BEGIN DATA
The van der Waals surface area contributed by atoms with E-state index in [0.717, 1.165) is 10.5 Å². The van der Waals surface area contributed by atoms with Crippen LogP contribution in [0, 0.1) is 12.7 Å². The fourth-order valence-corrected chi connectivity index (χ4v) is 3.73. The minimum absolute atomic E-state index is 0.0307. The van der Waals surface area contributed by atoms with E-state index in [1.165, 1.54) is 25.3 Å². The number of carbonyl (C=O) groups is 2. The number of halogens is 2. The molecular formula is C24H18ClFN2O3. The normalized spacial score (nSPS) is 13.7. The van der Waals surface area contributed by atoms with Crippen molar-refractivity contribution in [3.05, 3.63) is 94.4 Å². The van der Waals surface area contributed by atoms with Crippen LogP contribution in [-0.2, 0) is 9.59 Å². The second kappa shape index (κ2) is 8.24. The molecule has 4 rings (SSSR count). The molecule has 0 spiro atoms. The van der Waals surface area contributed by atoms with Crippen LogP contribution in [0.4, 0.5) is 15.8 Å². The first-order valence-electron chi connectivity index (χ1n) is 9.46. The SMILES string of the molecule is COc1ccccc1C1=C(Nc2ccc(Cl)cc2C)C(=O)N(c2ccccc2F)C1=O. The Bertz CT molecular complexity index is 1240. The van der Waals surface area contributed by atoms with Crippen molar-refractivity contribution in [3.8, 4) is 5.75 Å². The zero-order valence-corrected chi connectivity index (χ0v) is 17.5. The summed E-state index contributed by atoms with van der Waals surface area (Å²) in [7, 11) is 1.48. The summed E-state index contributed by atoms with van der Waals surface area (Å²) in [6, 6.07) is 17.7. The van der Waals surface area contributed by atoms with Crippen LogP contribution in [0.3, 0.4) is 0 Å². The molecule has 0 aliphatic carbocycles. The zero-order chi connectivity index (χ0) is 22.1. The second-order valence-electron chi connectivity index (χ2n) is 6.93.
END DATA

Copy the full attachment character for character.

The van der Waals surface area contributed by atoms with E-state index in [0.717, 1.165) is 10.5 Å². The van der Waals surface area contributed by atoms with Crippen LogP contribution in [0, 0.1) is 12.7 Å². The fourth-order valence-corrected chi connectivity index (χ4v) is 3.73. The minimum absolute atomic E-state index is 0.0307. The van der Waals surface area contributed by atoms with E-state index in [1.165, 1.54) is 25.3 Å². The number of carbonyl (C=O) groups is 2. The number of halogens is 2. The molecular formula is C24H18ClFN2O3. The normalized spacial score (nSPS) is 13.7. The van der Waals surface area contributed by atoms with Crippen molar-refractivity contribution in [3.05, 3.63) is 94.4 Å². The van der Waals surface area contributed by atoms with Crippen LogP contribution in [-0.2, 0) is 9.59 Å². The second kappa shape index (κ2) is 8.24. The molecule has 4 rings (SSSR count). The molecule has 0 spiro atoms. The van der Waals surface area contributed by atoms with Crippen LogP contribution in [0.4, 0.5) is 15.8 Å². The first-order valence-electron chi connectivity index (χ1n) is 9.46. The SMILES string of the molecule is COc1ccccc1C1=C(Nc2ccc(Cl)cc2C)C(=O)N(c2ccccc2F)C1=O. The Bertz CT molecular complexity index is 1240. The van der Waals surface area contributed by atoms with Crippen molar-refractivity contribution in [3.8, 4) is 5.75 Å². The zero-order valence-corrected chi connectivity index (χ0v) is 17.5. The summed E-state index contributed by atoms with van der Waals surface area (Å²) in [7, 11) is 1.48. The summed E-state index contributed by atoms with van der Waals surface area (Å²) in [6, 6.07) is 17.7. The van der Waals surface area contributed by atoms with Crippen LogP contribution in [0.3, 0.4) is 0 Å². The molecule has 0 aliphatic carbocycles. The zero-order chi connectivity index (χ0) is 22.1. The second-order valence-electron chi connectivity index (χ2n) is 6.93.